Since the early 1980s Taiwan’s government has been offering support to the biotech industry through a number of policies and organizations, but major funding for the industry only occurred over the last 5-6 years.

Key policies to watch for the Taiwan Biotech Industry:

  • Statute for the Development of Biotech New Drug Industry
  • Biotech Industry Takeoff Action Plan
  • Diamond Action Plan for Biotech Takeoff

Key organizations involved in the industry’s advancement

  • Development Center for Biotechnology (DCB)
  • Taiwan Food and Drug Administration (TFDA)
  • Biomedical Engineering Research Center (ITRI)

Funded by the Ministry of Economic Affairs, Taiwan’s DCB offers support bridging the gap between primary research and drug commercialization. The National Research Program for Biopharmaceuticals will expire in 2016, but will be replaced by the BioEconomy Plan.

Taiwanese biotech firms, though small, are highly innovative and are actively collaborating with foreign firms for advanced clinical trials and drug development. Continued government support is vital for the industry to fulfill its vision.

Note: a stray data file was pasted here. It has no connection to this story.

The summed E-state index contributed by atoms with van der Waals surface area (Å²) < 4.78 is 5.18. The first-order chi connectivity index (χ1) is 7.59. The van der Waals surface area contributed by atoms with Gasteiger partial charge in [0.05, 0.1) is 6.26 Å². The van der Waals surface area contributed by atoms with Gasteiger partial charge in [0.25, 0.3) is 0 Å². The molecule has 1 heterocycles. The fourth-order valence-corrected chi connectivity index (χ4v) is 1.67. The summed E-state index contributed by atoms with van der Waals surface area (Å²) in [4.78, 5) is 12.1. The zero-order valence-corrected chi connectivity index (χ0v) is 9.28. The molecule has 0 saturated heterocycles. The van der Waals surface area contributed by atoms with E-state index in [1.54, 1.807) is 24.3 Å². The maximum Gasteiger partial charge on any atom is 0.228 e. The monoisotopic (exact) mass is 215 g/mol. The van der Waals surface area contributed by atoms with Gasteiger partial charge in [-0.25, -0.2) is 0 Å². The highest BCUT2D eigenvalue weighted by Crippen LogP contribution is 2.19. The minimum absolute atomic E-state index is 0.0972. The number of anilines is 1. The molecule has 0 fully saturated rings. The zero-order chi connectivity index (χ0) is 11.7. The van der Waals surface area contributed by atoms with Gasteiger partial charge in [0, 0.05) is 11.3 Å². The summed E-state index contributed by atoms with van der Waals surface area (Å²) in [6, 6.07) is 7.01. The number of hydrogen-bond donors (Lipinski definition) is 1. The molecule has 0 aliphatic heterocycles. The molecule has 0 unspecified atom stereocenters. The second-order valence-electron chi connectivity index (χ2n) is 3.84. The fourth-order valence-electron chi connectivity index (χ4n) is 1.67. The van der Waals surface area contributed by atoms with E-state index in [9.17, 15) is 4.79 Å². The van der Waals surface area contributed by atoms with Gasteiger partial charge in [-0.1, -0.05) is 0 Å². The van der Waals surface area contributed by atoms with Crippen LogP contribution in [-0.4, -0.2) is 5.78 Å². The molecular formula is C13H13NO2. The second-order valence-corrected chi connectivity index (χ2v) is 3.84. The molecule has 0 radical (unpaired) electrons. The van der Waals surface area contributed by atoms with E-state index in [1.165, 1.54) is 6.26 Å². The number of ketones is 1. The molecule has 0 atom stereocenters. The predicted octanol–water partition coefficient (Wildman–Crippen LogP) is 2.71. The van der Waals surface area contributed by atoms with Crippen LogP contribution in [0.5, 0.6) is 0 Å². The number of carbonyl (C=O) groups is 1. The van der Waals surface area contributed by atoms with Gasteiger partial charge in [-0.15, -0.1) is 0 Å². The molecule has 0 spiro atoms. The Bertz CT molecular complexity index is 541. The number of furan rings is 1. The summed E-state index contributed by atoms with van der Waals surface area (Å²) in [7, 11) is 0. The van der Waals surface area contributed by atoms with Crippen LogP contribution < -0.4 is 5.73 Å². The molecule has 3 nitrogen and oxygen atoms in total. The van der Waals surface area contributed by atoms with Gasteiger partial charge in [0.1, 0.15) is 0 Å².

AmCham Taipei Vice Chairwoman Libby Driscoll (left) and Chairman Dan Silver (right) present Chi Wei-kuang with a token of appreciation following his presentation.

Taiwan’s Role in the Future of Computer Memory

Micron CEO Mark Durcan addresses AmCham Taipei Guests at a Special Luncheon on March 10 regarding the semiconductor industry in Taiwan

Micron Technology CEO Mark Durcan spoke to AmCham Taipei guests on March 10 at a special Global Executive Insights luncheon, offering a wealth of knowledge about future trends in the global computer memory industry and a clear summary of why Taiwan plays such a large role in the sector. Durcan’s full presentation is available below.